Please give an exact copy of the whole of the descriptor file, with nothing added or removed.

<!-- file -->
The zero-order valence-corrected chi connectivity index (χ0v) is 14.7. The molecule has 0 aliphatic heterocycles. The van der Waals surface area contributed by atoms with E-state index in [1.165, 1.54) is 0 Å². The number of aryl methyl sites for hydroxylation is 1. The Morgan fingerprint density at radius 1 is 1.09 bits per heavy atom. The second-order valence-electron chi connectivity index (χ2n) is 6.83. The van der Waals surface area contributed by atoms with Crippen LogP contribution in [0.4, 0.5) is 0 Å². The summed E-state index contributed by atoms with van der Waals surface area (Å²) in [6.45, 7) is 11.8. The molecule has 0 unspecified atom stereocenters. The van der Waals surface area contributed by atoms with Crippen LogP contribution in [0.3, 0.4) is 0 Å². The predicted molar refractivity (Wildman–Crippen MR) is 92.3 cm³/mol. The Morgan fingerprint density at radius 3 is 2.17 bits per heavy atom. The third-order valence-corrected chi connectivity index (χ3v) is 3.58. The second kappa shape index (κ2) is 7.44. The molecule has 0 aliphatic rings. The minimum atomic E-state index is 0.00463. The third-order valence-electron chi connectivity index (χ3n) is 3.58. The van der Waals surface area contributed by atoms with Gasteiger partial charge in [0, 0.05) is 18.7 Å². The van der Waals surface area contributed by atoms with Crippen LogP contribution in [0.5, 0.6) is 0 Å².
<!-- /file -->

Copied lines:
The zero-order valence-corrected chi connectivity index (χ0v) is 14.7. The molecule has 0 aliphatic heterocycles. The van der Waals surface area contributed by atoms with E-state index in [1.165, 1.54) is 0 Å². The number of aryl methyl sites for hydroxylation is 1. The Morgan fingerprint density at radius 1 is 1.09 bits per heavy atom. The second-order valence-electron chi connectivity index (χ2n) is 6.83. The van der Waals surface area contributed by atoms with Crippen LogP contribution in [0.4, 0.5) is 0 Å². The summed E-state index contributed by atoms with van der Waals surface area (Å²) in [6.45, 7) is 11.8. The molecule has 0 unspecified atom stereocenters. The van der Waals surface area contributed by atoms with Crippen LogP contribution in [0.3, 0.4) is 0 Å². The predicted molar refractivity (Wildman–Crippen MR) is 92.3 cm³/mol. The Morgan fingerprint density at radius 3 is 2.17 bits per heavy atom. The third-order valence-corrected chi connectivity index (χ3v) is 3.58. The second kappa shape index (κ2) is 7.44. The molecule has 0 aliphatic rings. The minimum atomic E-state index is 0.00463. The third-order valence-electron chi connectivity index (χ3n) is 3.58. The van der Waals surface area contributed by atoms with Gasteiger partial charge in [0, 0.05) is 18.7 Å². The van der Waals surface area contributed by atoms with Crippen LogP contribution in [0.5, 0.6) is 0 Å².